Last week, I relayed some info to you from Harvard University Longwood seminars about food intolerance and food allergies. Many times, we ask ourselves the question, “Was it something that I ate?” Unfortunately, many times it was. The reaction to a real food allergy can range from being a nuisance to being deadly. As there is no cure for a food allergy, avoidance is the only way to play it safe.
The Harvard Health Publications notes six proactive strategies that anyone afflicted with food allergies must implement. First, always read the labels of packaged food. The label contains important information about milk protein, byproducts of wheat, nuts or artificial additives. And even though you might have bought the food item before, manufacturers change ingredients all the time so you must read them every time!
In a household where not everyone is following an allergen-free diet, you must be careful in the kitchen to not to cross-contaminate the dishes and preparation surfaces. All dishes must be thoroughly washed in between uses so no one gets something they should not have by accident.
If you go out to eat, you must absolutely let the manager know and the wait staff know about the food allergy. Fast foods are no exception. Ask to see the ingredients and abstain from anything harmful. Harvard experts advise that you make an action plan just in case of an allergic emergency, and wear a medical ID bracelet that lists your allergies. Always carry your medication with you such as an EpiPen or antihistamines: “Never leave home without it!”
Fish and shellfish allergies are the most common adult onset food allergies. About 40 percent of people allergic to fish and about 60 percent of those allergic to shellfish had their first allergic reaction as adults.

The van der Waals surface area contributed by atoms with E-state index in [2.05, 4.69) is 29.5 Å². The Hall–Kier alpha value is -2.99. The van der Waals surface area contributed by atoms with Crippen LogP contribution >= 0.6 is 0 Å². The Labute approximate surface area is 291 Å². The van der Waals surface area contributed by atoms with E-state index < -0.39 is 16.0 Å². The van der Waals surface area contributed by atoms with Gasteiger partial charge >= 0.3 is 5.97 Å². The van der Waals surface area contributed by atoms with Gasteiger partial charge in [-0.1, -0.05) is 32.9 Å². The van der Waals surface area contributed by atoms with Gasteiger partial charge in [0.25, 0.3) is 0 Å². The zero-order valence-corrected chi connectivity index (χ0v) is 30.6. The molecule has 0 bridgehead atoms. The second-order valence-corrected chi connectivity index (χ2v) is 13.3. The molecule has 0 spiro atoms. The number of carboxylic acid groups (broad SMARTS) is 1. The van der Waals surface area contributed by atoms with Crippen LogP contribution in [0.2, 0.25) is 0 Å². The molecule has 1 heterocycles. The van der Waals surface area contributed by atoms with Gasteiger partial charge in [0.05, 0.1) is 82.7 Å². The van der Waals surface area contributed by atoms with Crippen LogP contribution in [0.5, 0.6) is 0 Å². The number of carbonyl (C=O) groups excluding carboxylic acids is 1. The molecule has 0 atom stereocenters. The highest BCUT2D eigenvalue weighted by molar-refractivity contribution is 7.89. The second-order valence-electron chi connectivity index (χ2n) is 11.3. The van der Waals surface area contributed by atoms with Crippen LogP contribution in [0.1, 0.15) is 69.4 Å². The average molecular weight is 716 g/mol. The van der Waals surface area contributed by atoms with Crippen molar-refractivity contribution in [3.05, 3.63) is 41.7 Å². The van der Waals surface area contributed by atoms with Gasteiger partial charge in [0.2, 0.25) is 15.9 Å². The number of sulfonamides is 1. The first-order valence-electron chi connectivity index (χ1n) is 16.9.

And believe it or not, there is a food dependent exercise-induced anaphylaxis, which occurs only when a person exercises within a few hours of eating an allergenic food. The most common foods that trigger this phenomenon are wheat, peanuts, shellfish, soy, tomatoes, corn, beans, rice and some meat.
Neither the exercise nor the food alone triggers the allergic reaction and the researchers note that the exercise needs to be at a moderate to vigorous level for this to happen.
People have noted the dramatic rise in food allergies, food intolerance and digestive illnesses in the past two decades and question whether it is linked to the introduction of GMO soybeans into the U.S. food supply in 1996. Harvard experts say that GMO soy is in many processed foods but there has not yet been any long-term studies that examine how ingesting GMO foods affect humans. Actually, doesn’t that sound a little frightening to you? The most well-known foods that are genetically modified are corn, soybeans, canola, cotton and sugar beets. The FDA, according to the Harvard experts, states that the GMO foods that it has evaluated through its voluntary consultation process are not more likely to cause an allergic reaction than foods from traditional plants. Without long-term studies, I wonder how they know that?
Harvard reports that food allergies are a growing problem throughout the world. Currently around 3 to 7 percent of children have a food allergy which is a 50 percent increase since 1997. A true allergy is caused by the immune system reacting to a specific protein and reacting as though the protein is a threat to the body. All proteins have the potential to be an allergen but in reality only a small percentage of proteins cause an allergic reaction. The proteins identified as allergens are contained in only eight foods. They are milk, peanuts, tree nuts, shellfish, soy, wheat, fish and eggs. I’m looking forward to more research that maybe tells us why allergies are on the rise.
Jane Riley is certified nutritional adviser, firstname.lastname@example.org, (808) 212-1451, www.janerileyfitness.com